An ATSDR representative distributed urine specimen cups and instructions to all participants the day prior to testing. Participants were asked to provide their first morning voided urine specimen. Urine samples were then shipped by overnight mail to the National Medical Services laboratories in Willow Grove, Pennsylvania.
An ATSDR representative collected hair samples (approximately 0.5 grams) from participants in one household following a protocol provided by National Medical Services laboratory. After collection, the hair samples were shipped by overnight mail to the National Medical Services laboratories in Willow Grove, Pennsylvania.
One indoor dust sample was collected at each participating residence. Samples were collected using a HEPA vacuum to gather dust in a high traffic area of the house. Participants were asked to identify high traffic areas and all households indicated an area around their front door. A one square meter area was thoroughly vacuumed and the samples were shipped by overnight mail to DataChem Laboratories in Salt Lake City, Utah.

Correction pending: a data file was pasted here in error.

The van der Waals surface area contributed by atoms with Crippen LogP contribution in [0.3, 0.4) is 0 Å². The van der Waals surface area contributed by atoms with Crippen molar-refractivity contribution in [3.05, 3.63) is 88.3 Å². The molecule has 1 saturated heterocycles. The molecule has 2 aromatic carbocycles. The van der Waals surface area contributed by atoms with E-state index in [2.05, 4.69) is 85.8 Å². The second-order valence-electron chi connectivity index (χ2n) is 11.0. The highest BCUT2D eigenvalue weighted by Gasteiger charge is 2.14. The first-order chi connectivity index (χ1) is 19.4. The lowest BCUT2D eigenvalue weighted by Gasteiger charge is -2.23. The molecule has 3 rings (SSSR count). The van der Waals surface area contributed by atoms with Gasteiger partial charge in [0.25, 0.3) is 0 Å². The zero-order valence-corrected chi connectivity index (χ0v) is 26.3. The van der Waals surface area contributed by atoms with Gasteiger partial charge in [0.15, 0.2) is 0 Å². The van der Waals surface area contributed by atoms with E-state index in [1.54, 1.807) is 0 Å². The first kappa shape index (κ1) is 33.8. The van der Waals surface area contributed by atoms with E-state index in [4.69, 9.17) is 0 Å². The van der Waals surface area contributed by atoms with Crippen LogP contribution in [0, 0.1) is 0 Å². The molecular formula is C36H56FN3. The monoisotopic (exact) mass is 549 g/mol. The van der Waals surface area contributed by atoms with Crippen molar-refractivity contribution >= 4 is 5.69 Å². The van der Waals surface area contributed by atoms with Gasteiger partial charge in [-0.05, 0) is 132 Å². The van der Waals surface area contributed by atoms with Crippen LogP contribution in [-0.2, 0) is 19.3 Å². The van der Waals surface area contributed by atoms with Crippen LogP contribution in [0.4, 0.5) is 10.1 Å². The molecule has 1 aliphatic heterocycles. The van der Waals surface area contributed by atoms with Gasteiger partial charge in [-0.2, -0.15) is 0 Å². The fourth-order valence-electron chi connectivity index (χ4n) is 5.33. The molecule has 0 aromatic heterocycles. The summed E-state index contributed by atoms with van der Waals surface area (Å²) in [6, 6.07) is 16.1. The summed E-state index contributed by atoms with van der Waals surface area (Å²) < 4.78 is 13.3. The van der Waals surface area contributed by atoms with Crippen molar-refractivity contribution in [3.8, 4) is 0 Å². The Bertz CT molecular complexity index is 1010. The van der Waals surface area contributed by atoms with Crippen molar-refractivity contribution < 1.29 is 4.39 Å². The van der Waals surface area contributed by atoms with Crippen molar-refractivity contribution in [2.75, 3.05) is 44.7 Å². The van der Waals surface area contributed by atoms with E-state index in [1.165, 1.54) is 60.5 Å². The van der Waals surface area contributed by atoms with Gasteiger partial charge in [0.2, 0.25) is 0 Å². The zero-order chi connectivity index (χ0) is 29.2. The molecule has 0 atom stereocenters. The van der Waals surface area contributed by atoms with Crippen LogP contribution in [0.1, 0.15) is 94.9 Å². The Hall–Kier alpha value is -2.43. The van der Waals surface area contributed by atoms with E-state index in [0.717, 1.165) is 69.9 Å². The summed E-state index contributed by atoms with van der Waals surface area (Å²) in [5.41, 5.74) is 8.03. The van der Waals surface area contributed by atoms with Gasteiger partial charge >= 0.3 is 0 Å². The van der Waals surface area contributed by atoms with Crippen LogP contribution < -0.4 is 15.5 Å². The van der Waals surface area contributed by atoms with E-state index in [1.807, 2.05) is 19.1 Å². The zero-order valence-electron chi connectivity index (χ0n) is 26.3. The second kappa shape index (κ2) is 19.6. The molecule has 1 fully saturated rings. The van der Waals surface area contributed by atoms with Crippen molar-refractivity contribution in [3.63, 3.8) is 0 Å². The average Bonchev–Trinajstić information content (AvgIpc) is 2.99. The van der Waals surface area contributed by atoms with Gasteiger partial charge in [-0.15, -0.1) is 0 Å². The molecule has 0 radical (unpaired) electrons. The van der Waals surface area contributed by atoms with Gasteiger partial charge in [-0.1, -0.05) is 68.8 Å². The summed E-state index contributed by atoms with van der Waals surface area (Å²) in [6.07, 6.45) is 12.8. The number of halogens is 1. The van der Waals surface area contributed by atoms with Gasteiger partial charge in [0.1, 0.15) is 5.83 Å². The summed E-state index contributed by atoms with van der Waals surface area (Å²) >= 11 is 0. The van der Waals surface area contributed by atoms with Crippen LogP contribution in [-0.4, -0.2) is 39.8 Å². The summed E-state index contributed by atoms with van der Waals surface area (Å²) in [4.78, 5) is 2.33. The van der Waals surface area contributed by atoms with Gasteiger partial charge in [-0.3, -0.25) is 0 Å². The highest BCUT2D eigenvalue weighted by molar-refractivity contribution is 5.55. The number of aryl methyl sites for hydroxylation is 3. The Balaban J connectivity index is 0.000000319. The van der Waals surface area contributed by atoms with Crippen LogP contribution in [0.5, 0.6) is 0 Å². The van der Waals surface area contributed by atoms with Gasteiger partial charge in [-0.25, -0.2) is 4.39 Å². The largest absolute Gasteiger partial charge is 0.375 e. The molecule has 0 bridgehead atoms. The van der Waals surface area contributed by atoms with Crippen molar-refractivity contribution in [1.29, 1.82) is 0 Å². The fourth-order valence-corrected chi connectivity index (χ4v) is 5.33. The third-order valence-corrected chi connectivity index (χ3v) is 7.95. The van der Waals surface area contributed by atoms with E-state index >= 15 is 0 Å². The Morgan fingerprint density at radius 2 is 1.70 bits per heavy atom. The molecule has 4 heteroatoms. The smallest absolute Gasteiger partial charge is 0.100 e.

A brief survey was administered to each individual to gather information on risk factors for exposure to arsenic through food pathways, contact with contaminated soils, or use of other arsenic containing products. The survey was administered on initial contact with participants after an ATSDR representative explained consent/assent forms and distributed urine specimen cups.
Urine samples were analyzed for total arsenic using graphite furnace atomic absorption spectroscopy. If total arsenic levels were detected above 10 parts per billion (ppb), samples were analyzed for the inorganic arsenic fraction using atomic fluorescence spectroscopy. Test results were reported as micrograms of arsenic per liter of urine (µg/L or ppb) and in micrograms of arsenic per gram of creatinine (µg/g creatinine).
Hair samples were analyzed for total arsenic by graphite furnace atomic absorption spectroscopy. Test results were reported as micrograms of arsenic per gram of hair (µg/g).
Sample collection was performed using a Nilfisk GS-80 vacuum cleaner equipped with a high efficiency particulate air (HEPA) filter. Soil and other particulate matter embedded within the carpet were collected and shipped to the laboratory for sieving and analysis.
Eight individuals participated in this EI. This group, representing four separate households in the Loflin Hill area, was comprised of four adults and four children. Urine and, in some cases, hair, were tested for arsenic. Indoor dust in each participating household was also sampled.